11. What do you mean by “other financing?”
There are a variety of options to finance the project besides tolls. These include but are not limited to: a supplemental fuel tax, vehicle registration fees, sales tax revenues, tax increment financing and/or naming rights. However, both Governors have said tolls will be a part of the funding plan.
12. If tolls are a part of the bridge, how much will they cost?
It is too early in the process to determine how much they would be. We will not know until our elected leaders create and vote on a reasonable and realistic funding and financing plan.
13. Would I have to stop and pay money in a toll booth? Wouldn’t that cause the same amount of congestion we have now?
No, you would not pay a toll to a typical money booth. The tolling would be electronic, as is widely used, and includes options such as high speed and low speed lanes, local and through traffic lanes and/or discounts for high users. Electronic tolling presents a variety of options for how to execute payment without slowing you down.
14. How will we save $8 million per month if we build the bridge sooner?
Every month we wait to build a new bridge means higher material and labor costs. That means it will cost more to build the bridge and our region will have to raise more money. We must investigate innovative ways to fund and finance project costs and create the public-private partnerships necessary to build the bridge.
15. Why can’t we wait to build the bridge?
Federal transportation officials have labeled the bridge “functionally obsolete” due to insufficient lane widths, shoulder widths, vertical clearances and other factors that prevent the bridge from serving current and future traffic demands. As our region grows, bridge traffic, collisions and deaths will also continue to increase.
16. I seldom use the bridge; why should I care?
As our region continues to grow, so will congestion and gridlock on the Brent Spence Bridge. Motorists will take alternate routes around the bridge, which will create more traffic, congestion and gridlock elsewhere in the region. Today’s trip from downtown to the airport will triple from 30 minutes to 1.5 hours.
Tractor trailer traffic will make the situation worse. Truck traffic on the bridge has increased from approximately 12,000 in 1990 to 40,000 today, which accounts for about one quarter of all traffic on the bridge. Interstate truck traffic is projected to grow 10 percent by 2030.
17. Where will the new bridge go?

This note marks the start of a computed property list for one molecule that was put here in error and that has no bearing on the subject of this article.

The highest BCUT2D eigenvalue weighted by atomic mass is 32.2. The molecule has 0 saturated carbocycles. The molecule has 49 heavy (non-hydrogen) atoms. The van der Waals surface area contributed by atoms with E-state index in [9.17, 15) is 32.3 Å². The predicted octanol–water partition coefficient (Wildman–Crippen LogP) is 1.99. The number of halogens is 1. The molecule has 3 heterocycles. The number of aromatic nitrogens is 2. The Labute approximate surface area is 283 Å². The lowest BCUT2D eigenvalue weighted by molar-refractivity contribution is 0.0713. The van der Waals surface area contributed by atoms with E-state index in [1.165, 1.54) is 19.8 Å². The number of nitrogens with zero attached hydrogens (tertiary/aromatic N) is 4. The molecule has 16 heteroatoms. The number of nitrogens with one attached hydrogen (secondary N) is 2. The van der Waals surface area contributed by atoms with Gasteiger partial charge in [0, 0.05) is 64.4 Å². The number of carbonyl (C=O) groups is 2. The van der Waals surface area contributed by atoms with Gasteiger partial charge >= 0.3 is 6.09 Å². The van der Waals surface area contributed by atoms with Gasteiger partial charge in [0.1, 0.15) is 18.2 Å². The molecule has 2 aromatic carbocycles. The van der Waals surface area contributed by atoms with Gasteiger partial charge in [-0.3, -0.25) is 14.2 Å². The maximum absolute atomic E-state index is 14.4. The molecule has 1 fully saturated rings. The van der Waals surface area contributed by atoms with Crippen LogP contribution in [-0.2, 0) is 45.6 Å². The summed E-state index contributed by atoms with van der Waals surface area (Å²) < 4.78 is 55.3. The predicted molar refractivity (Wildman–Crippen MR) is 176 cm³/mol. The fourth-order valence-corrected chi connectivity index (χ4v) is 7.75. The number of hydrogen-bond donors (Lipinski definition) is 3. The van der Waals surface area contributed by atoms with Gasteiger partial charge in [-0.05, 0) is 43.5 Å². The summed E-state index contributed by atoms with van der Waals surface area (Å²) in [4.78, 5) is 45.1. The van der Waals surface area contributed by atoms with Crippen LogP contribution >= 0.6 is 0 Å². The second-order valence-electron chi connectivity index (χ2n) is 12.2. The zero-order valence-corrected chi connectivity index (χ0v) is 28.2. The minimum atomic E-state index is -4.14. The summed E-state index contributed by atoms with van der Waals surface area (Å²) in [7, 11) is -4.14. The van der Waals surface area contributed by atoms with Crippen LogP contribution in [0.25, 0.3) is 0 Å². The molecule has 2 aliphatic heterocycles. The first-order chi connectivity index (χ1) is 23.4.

Current plans show the new bridge will be just west of the existing bridge. The existing bridge will be rehabbed and repurposed for I-71 N traffic. The value for money study will help to either confirm or change these plans.
18. What will the new bridge look like?
Renderings of possible designs can be found at http://www.brentspencebridgecorridor.com/.
19. If the project becomes fully funded, how soon can it be completed?
Once funding is secured, the bridge could be completed using innovative building methods in as short as three years.
20. When will construction start? When will it be completed?
Nothing can start without funding. If we push our legislators to start allocating funding and financing options for the project, construction could begin as early as 2014 and be completed by 2018. On the current timetable, assuming funding is allocated, construction is slated to start between 2016 and 2018 and be completed in 2023. This is unacceptable.
21. How much will the project cost?
Currently, the project is estimated to cost $2.7 billion. However, with every month that passes where we don’t start construction on the bridge, the labor and construction cost rise about $8 million – so about $100 million per year. That is why it is so important that we start as soon as possible. The value for money study will value engineer the project and help to determine the real costs associated with this project.
22. Which state owns the bridge?
Kentucky owns the Brent Spence Bridge.
23. Are Ohio and Kentucky working together on the project?
Yes. Elected officials, community leaders, transportation departments, Chambers of Commerce and businesses from both states have agreed to work together. Recently, a memorandum of understanding was agreed upon by Ohio and Kentucky to jointly fund a Value for Money study that explore the best ways to fund and finance the project as well as value engineer the project to bring overall costs down.